The cry for devolution is not a new phenomenon to Lanka. In ancient times too, Lanka was divided into three provinces though it was united under one umbrella. With the rise of Lankan bourgeoisie the federal idea was originated among the Sinhalese. In 1925 S.W.R.D. Bandaranaike was prepared to come out with that suggestion. The young Bandaranaike was a brilliant student of Oxford; he returned to the island in 1925 with a firm resolution to serve his motherland as a national liberal politician. In the same year he founded a political party known as ‘Progressive National Party’ to achieve national emancipation. He was the leader of that Party while the Secretary was C. Ponnambalam.
" Indian leaders cannot give any more concessions to Mahinda and lose their vote base in southern India. On the other hand if Mahinda does not comply with the request of global powers then they may use instruments of destabilisation against his regime "
At that time, most of the Tamil leaders preferred a unitary system of government to that of a federal form. While the Sinhala leaders propagated the concept of a federal formula the Tamils strongly opposed it. The latter wanted a balanced representation on the basis of communal interests within a unitary state. In that manner they expected to counter the Sinhala majoritist tendency in the state assembly. Today, the irony is that the Tamils want self-rule for the Tamil homeland in the NE while the Sinhala chauvinists arouse the suspicion that federation may be a ploy to separation. In these circumstances the national problem must be resolved by ‘unity with power-sharing’ that could satisfy the suffering Tamil people, while defeating the chauvinist Sinhala elements. It is interesting to note that despite the political trend of that time, Bandaranaike introduced the federal concept for the first time into the mainstream of political life of Lanka. He stated emphatically in the Constitution of the Progressive National Party, that the only solution to the problem would be the adoption of a federal system of government. He further declared that -“the majority of us feel that in view of the local conditions, particularly racial differences, the most satisfactory method to minimize and gradually remove such differences is a federal system of Government. Such a system of Government has in other countries particularly in Switzerland, tended national unity. We feel that the present arrangements of nine provinces should remain and be the basis of the Federal System”. Unfortunately he later aroused the very forces he feared would cause difficulties. Today, President Mahinda has to control the new generation of these trouble makers.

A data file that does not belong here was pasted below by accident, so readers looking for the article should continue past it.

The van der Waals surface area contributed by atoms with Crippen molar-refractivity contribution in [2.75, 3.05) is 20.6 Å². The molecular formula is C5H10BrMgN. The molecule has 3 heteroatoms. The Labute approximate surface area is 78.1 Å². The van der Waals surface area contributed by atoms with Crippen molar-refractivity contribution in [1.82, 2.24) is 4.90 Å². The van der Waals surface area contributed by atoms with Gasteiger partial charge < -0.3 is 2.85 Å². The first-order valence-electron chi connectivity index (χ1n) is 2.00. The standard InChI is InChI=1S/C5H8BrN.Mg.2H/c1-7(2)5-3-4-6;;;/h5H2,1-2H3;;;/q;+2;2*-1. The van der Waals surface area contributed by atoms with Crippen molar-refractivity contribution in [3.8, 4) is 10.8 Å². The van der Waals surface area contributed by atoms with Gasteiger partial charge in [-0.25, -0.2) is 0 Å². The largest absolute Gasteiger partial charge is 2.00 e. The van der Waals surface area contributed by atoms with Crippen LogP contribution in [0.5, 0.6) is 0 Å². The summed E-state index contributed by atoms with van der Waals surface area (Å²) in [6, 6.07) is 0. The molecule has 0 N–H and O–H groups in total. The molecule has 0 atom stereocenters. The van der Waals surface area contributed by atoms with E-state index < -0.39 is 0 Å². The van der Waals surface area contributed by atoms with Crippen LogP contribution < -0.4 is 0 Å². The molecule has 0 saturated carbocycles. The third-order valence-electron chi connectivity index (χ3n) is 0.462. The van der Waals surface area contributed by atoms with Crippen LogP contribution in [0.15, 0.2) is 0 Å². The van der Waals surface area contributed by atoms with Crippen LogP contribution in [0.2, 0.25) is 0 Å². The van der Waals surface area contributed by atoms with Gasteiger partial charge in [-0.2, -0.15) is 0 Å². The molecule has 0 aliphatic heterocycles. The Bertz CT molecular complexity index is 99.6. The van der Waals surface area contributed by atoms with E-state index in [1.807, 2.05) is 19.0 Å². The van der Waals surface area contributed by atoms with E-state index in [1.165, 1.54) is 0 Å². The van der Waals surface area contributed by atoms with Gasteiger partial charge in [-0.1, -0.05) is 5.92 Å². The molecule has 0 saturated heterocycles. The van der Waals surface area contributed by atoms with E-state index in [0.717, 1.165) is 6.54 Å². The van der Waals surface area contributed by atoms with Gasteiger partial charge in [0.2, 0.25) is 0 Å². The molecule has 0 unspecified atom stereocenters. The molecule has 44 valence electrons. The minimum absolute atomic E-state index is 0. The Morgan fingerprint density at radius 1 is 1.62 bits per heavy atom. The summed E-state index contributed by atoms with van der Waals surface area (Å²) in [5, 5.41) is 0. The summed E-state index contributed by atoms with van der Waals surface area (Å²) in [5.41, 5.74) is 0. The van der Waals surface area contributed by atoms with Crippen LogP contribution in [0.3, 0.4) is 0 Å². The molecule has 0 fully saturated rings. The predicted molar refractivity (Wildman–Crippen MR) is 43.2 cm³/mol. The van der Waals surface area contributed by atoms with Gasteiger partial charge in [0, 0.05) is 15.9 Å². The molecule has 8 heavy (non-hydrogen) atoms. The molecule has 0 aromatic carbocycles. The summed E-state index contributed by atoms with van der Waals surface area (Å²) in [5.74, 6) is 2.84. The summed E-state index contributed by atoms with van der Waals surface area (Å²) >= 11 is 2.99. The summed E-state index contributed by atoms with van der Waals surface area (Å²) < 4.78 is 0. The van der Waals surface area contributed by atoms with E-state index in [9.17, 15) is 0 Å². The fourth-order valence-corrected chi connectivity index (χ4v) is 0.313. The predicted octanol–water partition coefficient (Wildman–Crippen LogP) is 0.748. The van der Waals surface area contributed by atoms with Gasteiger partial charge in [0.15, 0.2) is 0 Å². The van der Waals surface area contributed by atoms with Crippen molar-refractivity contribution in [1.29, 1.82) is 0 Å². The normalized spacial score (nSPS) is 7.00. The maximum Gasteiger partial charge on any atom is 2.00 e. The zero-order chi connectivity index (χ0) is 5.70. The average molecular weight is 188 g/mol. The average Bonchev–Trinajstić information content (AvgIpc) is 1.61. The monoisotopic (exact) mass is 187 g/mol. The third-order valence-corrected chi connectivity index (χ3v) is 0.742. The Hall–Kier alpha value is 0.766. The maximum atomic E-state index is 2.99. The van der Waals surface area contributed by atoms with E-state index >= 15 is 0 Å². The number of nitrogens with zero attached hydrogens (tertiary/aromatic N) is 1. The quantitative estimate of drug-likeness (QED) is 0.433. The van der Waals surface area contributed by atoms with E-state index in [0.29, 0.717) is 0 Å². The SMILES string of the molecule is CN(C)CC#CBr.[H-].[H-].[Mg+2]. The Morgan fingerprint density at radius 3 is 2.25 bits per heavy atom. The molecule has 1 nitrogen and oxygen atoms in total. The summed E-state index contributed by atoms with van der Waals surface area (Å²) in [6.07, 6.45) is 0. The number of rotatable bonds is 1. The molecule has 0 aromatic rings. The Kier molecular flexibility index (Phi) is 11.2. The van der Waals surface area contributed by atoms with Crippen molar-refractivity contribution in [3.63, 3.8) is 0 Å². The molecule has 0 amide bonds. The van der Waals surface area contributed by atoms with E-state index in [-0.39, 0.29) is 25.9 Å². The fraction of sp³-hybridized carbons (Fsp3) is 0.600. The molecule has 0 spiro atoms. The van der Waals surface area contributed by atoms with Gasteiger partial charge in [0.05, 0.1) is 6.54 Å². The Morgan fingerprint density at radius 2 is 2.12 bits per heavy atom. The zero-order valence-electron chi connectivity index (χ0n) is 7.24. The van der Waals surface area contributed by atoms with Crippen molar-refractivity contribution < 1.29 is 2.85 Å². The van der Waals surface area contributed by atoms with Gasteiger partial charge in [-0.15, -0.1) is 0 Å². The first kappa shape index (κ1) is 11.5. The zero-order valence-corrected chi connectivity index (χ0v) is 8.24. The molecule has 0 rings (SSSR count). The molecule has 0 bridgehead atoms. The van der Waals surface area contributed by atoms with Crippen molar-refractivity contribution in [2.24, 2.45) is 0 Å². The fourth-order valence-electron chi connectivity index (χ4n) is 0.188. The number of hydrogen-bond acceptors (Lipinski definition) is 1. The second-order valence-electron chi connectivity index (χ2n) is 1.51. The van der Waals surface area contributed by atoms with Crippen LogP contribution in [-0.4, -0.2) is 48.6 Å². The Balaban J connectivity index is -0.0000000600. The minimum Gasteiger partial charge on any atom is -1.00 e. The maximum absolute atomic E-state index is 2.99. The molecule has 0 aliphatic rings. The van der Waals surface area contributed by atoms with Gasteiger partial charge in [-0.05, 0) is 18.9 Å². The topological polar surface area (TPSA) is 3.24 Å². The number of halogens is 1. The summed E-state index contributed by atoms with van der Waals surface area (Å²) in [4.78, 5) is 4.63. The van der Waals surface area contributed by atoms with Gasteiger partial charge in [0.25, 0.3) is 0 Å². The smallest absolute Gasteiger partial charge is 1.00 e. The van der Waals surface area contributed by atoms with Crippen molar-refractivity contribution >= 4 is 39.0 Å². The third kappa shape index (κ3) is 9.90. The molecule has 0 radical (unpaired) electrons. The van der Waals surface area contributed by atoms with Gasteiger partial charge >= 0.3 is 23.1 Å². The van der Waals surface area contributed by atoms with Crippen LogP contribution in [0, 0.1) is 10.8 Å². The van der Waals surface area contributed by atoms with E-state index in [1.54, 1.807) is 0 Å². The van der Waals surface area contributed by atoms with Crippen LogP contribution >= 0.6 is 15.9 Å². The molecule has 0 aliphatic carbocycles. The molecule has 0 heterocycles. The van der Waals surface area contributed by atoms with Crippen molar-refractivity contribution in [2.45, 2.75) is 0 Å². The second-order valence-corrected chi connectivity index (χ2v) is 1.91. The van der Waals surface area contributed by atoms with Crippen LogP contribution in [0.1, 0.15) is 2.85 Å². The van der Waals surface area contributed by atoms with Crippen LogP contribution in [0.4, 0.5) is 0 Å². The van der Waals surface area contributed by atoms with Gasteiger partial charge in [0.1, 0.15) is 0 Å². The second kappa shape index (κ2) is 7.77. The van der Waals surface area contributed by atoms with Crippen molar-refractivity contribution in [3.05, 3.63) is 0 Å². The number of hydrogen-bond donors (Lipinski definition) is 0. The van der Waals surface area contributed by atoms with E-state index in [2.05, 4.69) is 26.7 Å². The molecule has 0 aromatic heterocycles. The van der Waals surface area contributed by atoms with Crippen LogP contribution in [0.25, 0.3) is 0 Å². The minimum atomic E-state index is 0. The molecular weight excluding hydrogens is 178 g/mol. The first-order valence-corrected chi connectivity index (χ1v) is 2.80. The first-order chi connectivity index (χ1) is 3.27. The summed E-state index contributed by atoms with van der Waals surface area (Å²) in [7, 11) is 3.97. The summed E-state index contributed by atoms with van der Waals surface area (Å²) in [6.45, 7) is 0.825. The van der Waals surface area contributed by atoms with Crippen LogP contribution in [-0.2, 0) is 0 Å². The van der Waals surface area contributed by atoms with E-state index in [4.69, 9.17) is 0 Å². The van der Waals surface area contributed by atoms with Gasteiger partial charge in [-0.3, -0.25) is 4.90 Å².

Global powers including India want the government to hold Northern Provincial Council elections according to the present Constitution and they dismiss any support to reducing powers of the PC setup. Holding elections, it is generally assumed, has to be done before the Commonwealth Conference. The President cannot postpone elections and hold the Commonwealth Conference. Already steps have been taken to reduce high security zones and to hand over agricultural land to Tamil claimers. Weerawansa and the JHU will have to be satisfied with gimmicks within the Parliament. They will avoid mixing with JVP campaigns in the streets. India with Global powers will use the conference to press for complete implementation of the LLRC recommendations. Indian leaders cannot give any more concessions to Mahinda and lose their vote base in southern India. On the other hand if Mahinda does not comply with the request of global powers then they may use instruments of destabilisation against his regime. They will of course argue that some international pressure is necessary to resolve the national problem in Lanka. First they supported and promoted the war against the Tamil rebels, now they demand implementation of the LLRC recommendations.
If the Northern Provincial Council elections are held then the TNA is sure to win, provided it contests as an anti government united front. Will that anger the Sinhala chauvinists and will they create trouble in the south? So far the government has taken no action against chauvinist trouble makers; but the state cannot allow communal unrest to develop without taking steps to arrest such forces.